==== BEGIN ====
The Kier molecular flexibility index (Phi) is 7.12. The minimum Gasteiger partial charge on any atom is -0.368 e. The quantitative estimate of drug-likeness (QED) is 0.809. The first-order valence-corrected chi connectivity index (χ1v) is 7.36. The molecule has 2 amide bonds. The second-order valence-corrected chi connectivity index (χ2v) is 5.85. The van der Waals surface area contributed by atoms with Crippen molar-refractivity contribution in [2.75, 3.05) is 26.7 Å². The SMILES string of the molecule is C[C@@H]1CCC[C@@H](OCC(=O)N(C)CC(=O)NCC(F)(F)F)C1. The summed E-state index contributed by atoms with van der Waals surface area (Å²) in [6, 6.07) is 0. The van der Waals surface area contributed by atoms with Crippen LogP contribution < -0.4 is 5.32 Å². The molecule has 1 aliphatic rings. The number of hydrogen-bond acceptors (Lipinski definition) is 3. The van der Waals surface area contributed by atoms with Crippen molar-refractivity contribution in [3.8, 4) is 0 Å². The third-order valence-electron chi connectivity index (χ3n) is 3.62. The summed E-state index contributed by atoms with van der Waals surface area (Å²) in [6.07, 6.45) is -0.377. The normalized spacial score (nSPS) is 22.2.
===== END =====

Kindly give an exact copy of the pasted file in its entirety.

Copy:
The Kier molecular flexibility index (Phi) is 7.12. The minimum Gasteiger partial charge on any atom is -0.368 e. The quantitative estimate of drug-likeness (QED) is 0.809. The first-order valence-corrected chi connectivity index (χ1v) is 7.36. The molecule has 2 amide bonds. The second-order valence-corrected chi connectivity index (χ2v) is 5.85. The van der Waals surface area contributed by atoms with Crippen molar-refractivity contribution in [2.75, 3.05) is 26.7 Å². The SMILES string of the molecule is C[C@@H]1CCC[C@@H](OCC(=O)N(C)CC(=O)NCC(F)(F)F)C1. The summed E-state index contributed by atoms with van der Waals surface area (Å²) in [6, 6.07) is 0. The van der Waals surface area contributed by atoms with Crippen LogP contribution < -0.4 is 5.32 Å². The molecule has 1 aliphatic rings. The number of hydrogen-bond acceptors (Lipinski definition) is 3. The van der Waals surface area contributed by atoms with Crippen molar-refractivity contribution in [3.8, 4) is 0 Å². The third-order valence-electron chi connectivity index (χ3n) is 3.62. The summed E-state index contributed by atoms with van der Waals surface area (Å²) in [6.07, 6.45) is -0.377. The normalized spacial score (nSPS) is 22.2.